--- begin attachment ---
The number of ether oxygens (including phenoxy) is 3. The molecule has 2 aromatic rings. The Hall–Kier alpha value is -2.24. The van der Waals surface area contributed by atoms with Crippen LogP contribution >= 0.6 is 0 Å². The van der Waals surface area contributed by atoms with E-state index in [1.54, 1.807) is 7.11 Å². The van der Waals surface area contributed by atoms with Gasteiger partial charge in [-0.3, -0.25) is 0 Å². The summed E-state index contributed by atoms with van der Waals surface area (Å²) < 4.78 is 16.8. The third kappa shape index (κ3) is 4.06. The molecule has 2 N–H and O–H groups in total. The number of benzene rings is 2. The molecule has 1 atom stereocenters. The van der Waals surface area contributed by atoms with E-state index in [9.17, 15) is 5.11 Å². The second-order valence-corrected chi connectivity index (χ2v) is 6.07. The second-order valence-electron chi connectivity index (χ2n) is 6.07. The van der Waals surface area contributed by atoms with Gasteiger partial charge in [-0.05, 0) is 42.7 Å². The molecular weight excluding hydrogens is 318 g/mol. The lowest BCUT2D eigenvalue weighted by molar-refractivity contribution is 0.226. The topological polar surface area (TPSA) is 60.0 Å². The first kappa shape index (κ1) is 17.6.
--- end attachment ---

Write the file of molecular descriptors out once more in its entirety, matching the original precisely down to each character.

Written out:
The number of ether oxygens (including phenoxy) is 3. The molecule has 2 aromatic rings. The Hall–Kier alpha value is -2.24. The van der Waals surface area contributed by atoms with Crippen LogP contribution >= 0.6 is 0 Å². The van der Waals surface area contributed by atoms with E-state index in [1.54, 1.807) is 7.11 Å². The van der Waals surface area contributed by atoms with Gasteiger partial charge in [-0.3, -0.25) is 0 Å². The summed E-state index contributed by atoms with van der Waals surface area (Å²) < 4.78 is 16.8. The third kappa shape index (κ3) is 4.06. The molecule has 2 N–H and O–H groups in total. The number of benzene rings is 2. The molecule has 1 atom stereocenters. The van der Waals surface area contributed by atoms with E-state index in [9.17, 15) is 5.11 Å². The second-order valence-corrected chi connectivity index (χ2v) is 6.07. The second-order valence-electron chi connectivity index (χ2n) is 6.07. The van der Waals surface area contributed by atoms with Gasteiger partial charge in [-0.05, 0) is 42.7 Å². The molecular weight excluding hydrogens is 318 g/mol. The lowest BCUT2D eigenvalue weighted by molar-refractivity contribution is 0.226. The topological polar surface area (TPSA) is 60.0 Å². The first kappa shape index (κ1) is 17.6.